Art historians interested in jewelry and craftsmanship during the Greek Dark Ages (c. 1200-750 BCE) will be particularly delighted with this catalogue as some of the finest archaeological items ever discovered are also highlighted: beautiful bracelets and armbands; belts; bronze breastplates; jewelry in gold, silver and bronze; golden masks; beads of faience; and exquisite foreign pendants and charms. When viewed collectively, it is difficult not to acknowledge the power of high art” with a feminine accent. Moreover, one is consistently struck by the fact that these material goods belonged to real women “of flesh and bone.”

The 24 women are meticulously presented with pertinent observations from leading archaeologists. In addition to its comprehensive and humanizing presentation of objects, the catalogue also contains expansive introductory texts and a full bibliography.

The Ancient History Encyclopedia highly recommends this stunning publication to art historians, archaeologists, and academics interested in women’s history. Comparative historians will also appreciate this work as its format and structure lends itself well to comparative analysis. This volume is published in English, Italian, and Greek editions, via the Museum of Cycladic Art. It is currently available for purchase.

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Polynesians in California: Evidence for an Ancient Exchange?

tomoloFor several decades, scholars have been searching for tangible evidence of Pre-Columbian contacts between the Old and New Worlds. Whether based on cross-cultural comparisons, historical records, studies of linguistics, or anthropological inquiry, these claims have stimulated heated debates and controversy in various fields. In recent times however, there appears to be a growing body of evidence to suggest that there were exchanges between Polynesian seafarers and native peoples in the Americas. From c. 300 to c. 1450 CE, the Polynesians traversed the Pacific Ocean, settling remote island chains like those of present-day Hawaii, New Zealand, and Easter Island. Could they have also made it to the New World?

The Chumash had the most highly developed coastal technologies in North America.

In this exclusive interview, James Blake Wiener of the Ancient History Encyclopedia speaks with Dr. Terry L. Jones, an archaeologist and Professor of Anthropology at the California Polytechnic State University, with regard to his assertion that there were technological and linguistic exchanges between the Chumash and Gabrielino tribes of California with ancient Polynesians.

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Ancient History Maps Now Online

Map of the Ancient World
After much preparation and a lot of work (which is far from being finished), we are pleased to include an interactive map section on Ancient History Encyclopedia. You can now geographically explore the ancient world and gain a much deeper understanding of not only geography and location, but also interconnections between civilizations and empires.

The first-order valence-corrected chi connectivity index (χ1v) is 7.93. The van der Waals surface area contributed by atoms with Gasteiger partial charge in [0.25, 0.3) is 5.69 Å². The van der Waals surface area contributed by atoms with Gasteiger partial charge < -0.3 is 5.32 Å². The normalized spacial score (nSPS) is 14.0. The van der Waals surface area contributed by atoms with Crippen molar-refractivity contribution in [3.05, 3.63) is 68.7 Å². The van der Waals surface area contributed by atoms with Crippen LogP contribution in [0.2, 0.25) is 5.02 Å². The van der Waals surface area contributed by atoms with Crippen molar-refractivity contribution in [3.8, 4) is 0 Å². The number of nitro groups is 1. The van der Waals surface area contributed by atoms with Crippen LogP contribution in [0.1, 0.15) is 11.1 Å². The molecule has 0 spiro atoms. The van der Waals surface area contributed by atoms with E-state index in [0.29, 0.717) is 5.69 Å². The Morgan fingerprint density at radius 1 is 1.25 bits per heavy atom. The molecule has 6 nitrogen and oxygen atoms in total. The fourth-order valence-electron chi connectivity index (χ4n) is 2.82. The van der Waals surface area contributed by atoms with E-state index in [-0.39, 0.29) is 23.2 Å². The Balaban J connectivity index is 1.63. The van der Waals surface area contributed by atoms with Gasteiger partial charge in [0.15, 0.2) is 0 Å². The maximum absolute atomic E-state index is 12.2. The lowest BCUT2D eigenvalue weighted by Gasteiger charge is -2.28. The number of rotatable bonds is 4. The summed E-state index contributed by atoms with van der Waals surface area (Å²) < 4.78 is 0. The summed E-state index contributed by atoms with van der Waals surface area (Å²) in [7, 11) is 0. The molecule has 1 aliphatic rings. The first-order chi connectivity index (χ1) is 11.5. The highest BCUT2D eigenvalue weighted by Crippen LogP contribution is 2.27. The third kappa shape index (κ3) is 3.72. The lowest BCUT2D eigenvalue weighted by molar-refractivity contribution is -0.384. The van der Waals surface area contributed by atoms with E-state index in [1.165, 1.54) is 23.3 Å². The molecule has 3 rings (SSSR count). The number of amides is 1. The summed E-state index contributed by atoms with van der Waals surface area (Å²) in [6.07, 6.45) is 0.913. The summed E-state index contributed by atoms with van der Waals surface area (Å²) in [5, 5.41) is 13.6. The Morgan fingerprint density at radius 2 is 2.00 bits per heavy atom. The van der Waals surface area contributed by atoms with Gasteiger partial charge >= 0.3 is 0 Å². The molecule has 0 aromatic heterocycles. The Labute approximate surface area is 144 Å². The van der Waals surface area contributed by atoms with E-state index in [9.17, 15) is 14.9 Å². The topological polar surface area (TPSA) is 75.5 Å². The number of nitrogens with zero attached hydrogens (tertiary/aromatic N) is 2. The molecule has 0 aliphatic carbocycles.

The first map is a political map of ancient times that lets you set the date you want to view, and you will see the cities and state borders at that time (all searchable, of course). The terrain shows the original natural terrain in ancient times, not the modern landscape. It’s a custom-built map, and it’s not complete: At the moment you can only see borders until around 270 BCE, even though cities are already placed until a much later date.

The second map is a Map of the Roman Empire (and the Classical World), created by the Pelagios Project. It doesn’t allow you to change the date or see state borders, but it offers a far more detailed view of the Roman world, showing not only cities but also roads, fortresses, and other important landmarks. It is highly zoomable and also searchable.

We hope that you are going to enjoy viewing these new maps. Let us know what you think!

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Interviews

Unearthing Ancient Sweden Through Archaeology

With over 25,000 Iron Age graveyards and burial mounds, 1,140 megalithic structures of all sizes, and about 2,500 large rune stones, Sweden is an archaeologist’s paradise. While recognized predominantly for its colorful Viking past and picturesque medieval towns, Sweden has a history that extends far beyond the the Middle Ages. In this exclusive interview, James Blake Wiener of the Ancient History Encyclopedia speaks to Dr. Martin Rundkvist, a Swedish archaeologist, about his most recent work in attempting to locate a Geatish mead-hall in the archaeologically rich province of Östergötland. With humor and insight, Rundkvist shares his thoughts and enthusiasm.

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Trading Cultures Along The Silk Road: An Interview with Professor Valerie Hansen

MiranWingedFigureFor many the “Silk Road” conjures images of exotic goods, verdant desert oases, and the bustling markets of ancient China. However, the Silk Road was also a conduit of ideas, technologies, diseases, the arts, and even fashion. Spread across nearly 6,500 km (4,000 mi), the Silk Road affected the course of history, molding civilizations in Europe, Arabia, Persia, India, and China.

In this media interview, James Blake Wiener of the Ancient History Encyclopedia speaks with Professor Valerie Hansen, author of The Silk Road: A New History and Professor of History at Yale University. Approaching the importance of cultural transmission through archaeology and material history, Hansen reveals new perspectives while narrating a fascinating story of early global exchange.